Summary: Chapter 22

Miss Emily greets Tommy and Kathy, whom she remembers from Hailsham. She says that she only has a short time to talk because she is expecting movers to come for a bedside cabinet that she is selling. Miss Emily is unwell, but hopes that she will not need her wheelchair for long. She says that Madame, who she refers to as Marie-Claude, feels disillusioned about the way their Hailsham project ended. However, Miss Emily feels proud of what they accomplished. She is familiar with the rumor about deferrals, but confirms that deferrals have never existed. Miss Emily explains that Hailsham was part of a small progressive movement dedicated to making the donation program more humane. Many people preferred to see the students as less than human, because this made it easier to justify using their organs. While most clones grew up in terrible conditions, Hailsham offered a benevolent alternative. Miss Emily and Madame showed the students’ artwork at special exhibitions to prove to the public that clones had souls.

Miss Emily explains that although Hailsham had many supporters in the seventies, public opinion eventually turned against them. One contributing factor was the Morningdale scandal, named for a controversial scientist who wanted to produce genetically enhanced children. Hailsham closed after losing all its sponsors, and large government “homes” became the only option for raising students. Miss Emily and Madame still have a pile of student artwork upstairs, along with their memories of Hailsham. Miss Emily encourages Kathy and Tommy to consider themselves lucky, given the benefits they received growing up at Hailsham. Tommy asks about Miss Lucy’s departure from Hailsham. Miss Emily explains that while most guardians wished to shelter the students, Miss Lucy wanted to make the students more aware of their futures.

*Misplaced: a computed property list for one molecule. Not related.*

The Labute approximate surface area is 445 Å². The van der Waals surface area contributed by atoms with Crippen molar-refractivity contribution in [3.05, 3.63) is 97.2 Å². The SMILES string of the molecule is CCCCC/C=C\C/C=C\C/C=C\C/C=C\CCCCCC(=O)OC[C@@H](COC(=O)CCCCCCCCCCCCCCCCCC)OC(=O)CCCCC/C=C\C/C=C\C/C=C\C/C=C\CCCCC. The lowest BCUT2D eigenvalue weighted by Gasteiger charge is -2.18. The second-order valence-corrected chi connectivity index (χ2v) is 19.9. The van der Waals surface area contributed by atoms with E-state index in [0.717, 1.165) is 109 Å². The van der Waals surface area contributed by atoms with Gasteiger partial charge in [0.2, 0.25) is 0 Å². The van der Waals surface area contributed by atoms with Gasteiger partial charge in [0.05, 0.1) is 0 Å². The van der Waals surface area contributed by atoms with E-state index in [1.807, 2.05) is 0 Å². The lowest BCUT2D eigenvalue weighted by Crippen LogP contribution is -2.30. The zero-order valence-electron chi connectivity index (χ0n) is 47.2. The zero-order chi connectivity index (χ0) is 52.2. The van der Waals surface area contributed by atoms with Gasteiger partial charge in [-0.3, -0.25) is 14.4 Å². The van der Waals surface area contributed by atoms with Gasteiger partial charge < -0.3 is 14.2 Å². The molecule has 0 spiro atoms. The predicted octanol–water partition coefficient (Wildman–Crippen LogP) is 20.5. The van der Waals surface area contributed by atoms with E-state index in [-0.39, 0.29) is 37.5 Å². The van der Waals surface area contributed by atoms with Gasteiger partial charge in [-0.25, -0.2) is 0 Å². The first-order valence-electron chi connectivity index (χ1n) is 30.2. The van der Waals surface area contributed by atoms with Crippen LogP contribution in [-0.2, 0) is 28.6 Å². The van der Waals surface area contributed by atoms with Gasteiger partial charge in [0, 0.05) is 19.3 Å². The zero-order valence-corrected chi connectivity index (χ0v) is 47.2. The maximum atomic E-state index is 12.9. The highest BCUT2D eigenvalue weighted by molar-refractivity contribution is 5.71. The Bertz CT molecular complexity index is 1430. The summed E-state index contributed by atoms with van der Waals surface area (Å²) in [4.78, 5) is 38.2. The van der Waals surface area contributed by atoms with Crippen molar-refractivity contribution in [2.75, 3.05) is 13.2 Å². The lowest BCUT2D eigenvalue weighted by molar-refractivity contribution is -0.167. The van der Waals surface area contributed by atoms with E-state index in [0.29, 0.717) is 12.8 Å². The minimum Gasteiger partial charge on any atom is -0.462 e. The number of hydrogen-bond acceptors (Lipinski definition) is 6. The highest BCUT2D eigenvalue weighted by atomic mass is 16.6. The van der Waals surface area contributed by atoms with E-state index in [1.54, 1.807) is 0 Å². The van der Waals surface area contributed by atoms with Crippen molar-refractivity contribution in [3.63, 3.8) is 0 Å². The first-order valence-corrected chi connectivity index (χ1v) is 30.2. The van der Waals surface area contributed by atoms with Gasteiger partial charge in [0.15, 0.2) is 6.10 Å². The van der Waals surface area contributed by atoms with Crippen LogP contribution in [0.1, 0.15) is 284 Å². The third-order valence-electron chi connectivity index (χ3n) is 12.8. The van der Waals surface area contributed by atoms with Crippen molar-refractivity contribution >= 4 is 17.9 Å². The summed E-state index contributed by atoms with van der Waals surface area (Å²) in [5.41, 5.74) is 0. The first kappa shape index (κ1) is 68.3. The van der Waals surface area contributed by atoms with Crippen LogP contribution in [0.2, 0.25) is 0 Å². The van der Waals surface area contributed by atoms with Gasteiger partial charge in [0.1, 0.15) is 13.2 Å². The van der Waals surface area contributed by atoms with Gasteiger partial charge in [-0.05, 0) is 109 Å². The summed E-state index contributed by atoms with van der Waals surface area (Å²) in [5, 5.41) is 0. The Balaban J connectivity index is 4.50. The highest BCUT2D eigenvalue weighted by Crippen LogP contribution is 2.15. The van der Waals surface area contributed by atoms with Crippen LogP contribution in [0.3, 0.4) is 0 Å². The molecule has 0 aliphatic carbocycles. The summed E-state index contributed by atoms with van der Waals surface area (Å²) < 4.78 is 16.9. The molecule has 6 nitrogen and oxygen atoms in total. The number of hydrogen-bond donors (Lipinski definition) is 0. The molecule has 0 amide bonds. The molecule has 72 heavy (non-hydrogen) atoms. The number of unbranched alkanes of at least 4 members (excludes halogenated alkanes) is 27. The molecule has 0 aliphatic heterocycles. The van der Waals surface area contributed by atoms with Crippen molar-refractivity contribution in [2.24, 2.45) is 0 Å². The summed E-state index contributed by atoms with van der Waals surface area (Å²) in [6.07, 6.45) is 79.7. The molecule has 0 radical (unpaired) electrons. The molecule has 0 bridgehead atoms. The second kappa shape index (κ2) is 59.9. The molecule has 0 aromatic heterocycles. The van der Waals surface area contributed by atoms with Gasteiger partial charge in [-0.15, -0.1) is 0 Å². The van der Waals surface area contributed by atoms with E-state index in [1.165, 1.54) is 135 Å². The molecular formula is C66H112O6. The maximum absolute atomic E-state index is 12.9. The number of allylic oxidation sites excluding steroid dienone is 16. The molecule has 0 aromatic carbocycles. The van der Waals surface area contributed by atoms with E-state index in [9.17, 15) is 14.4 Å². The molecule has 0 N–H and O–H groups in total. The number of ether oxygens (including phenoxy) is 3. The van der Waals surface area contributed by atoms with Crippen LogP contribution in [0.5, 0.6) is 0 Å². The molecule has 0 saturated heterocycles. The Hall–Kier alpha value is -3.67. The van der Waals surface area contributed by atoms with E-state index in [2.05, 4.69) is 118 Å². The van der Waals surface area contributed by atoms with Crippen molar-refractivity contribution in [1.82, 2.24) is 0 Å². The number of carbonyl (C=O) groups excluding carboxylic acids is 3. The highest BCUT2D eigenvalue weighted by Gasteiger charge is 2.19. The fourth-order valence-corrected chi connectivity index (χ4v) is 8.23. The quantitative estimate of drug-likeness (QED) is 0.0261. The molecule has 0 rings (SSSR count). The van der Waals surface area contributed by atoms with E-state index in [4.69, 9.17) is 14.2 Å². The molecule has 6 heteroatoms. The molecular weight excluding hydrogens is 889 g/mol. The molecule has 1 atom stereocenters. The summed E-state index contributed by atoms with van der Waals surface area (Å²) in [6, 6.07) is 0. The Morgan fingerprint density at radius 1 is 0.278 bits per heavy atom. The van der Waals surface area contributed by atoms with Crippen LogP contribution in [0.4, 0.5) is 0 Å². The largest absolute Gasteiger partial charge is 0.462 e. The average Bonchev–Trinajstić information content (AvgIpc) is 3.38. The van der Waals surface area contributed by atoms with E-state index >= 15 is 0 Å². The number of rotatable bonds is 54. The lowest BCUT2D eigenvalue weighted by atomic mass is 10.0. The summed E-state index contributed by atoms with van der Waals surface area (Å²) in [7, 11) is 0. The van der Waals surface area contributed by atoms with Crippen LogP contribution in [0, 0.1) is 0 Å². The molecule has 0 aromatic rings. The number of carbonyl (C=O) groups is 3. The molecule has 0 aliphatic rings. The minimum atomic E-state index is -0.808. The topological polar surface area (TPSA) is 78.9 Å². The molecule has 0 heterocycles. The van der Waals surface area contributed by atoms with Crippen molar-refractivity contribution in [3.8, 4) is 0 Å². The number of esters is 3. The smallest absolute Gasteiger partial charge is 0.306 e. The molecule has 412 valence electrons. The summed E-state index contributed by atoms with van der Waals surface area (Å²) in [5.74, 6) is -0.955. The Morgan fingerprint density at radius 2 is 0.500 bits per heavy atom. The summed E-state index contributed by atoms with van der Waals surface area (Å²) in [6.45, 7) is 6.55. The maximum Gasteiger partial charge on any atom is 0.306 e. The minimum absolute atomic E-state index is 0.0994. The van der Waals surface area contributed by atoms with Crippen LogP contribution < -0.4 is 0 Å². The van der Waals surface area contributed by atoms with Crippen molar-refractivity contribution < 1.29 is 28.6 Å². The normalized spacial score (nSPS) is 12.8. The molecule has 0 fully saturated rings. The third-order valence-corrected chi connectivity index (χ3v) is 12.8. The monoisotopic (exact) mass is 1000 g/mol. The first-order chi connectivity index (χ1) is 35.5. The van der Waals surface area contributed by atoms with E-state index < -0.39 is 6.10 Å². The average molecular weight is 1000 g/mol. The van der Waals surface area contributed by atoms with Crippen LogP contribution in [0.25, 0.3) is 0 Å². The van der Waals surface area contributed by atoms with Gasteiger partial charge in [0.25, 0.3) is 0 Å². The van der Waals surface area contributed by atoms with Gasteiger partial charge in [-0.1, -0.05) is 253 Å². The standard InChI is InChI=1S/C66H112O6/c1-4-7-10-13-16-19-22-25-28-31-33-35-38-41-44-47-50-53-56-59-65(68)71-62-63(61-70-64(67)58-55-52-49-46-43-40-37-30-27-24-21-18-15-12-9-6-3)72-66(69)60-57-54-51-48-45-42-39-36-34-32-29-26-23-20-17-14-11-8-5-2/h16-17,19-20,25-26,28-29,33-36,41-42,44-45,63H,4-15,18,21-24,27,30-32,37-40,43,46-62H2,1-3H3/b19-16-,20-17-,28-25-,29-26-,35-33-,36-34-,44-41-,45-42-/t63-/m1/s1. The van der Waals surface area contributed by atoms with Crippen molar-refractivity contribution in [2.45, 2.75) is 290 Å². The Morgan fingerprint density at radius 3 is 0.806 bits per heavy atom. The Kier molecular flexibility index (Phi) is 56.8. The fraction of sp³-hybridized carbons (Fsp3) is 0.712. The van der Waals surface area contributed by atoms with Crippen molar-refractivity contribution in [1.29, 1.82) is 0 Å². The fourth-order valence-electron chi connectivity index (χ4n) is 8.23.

Kathy tells Miss Emily that Madame has always been afraid of the students. Miss Emily admits that she also felt revulsion towards them, but fought successfully against those feelings. Miss Emily excuses herself to speak with the movers. Kathy and Tommy prepare to leave, but Kathy pauses on the way out to ask Madame about their encounter years ago in the Hailsham dormitory. Kathy wonders aloud if Madame understood the story that she imagined for the song “Never Let Me Go.” Madame says actually cried because she was thinking about the approach of a harsh new world. In Kathy, she saw a little girl holding onto the old world and pleading for it never to let her go. On the drive home, Tommy says that he thinks Miss Lucy was right in wanting to be honest with the students. He asks Kathy to pull over, and walks off into the woods. Kathy suddenly hears him screaming. She finds him raging in a muddy field, and holds him until he calms down and holds her back. They return to the car, where Kathy wonders aloud if Tommy threw tantrums as a child because on some level he always knew something the rest of them did not.

Summary: Chapter 23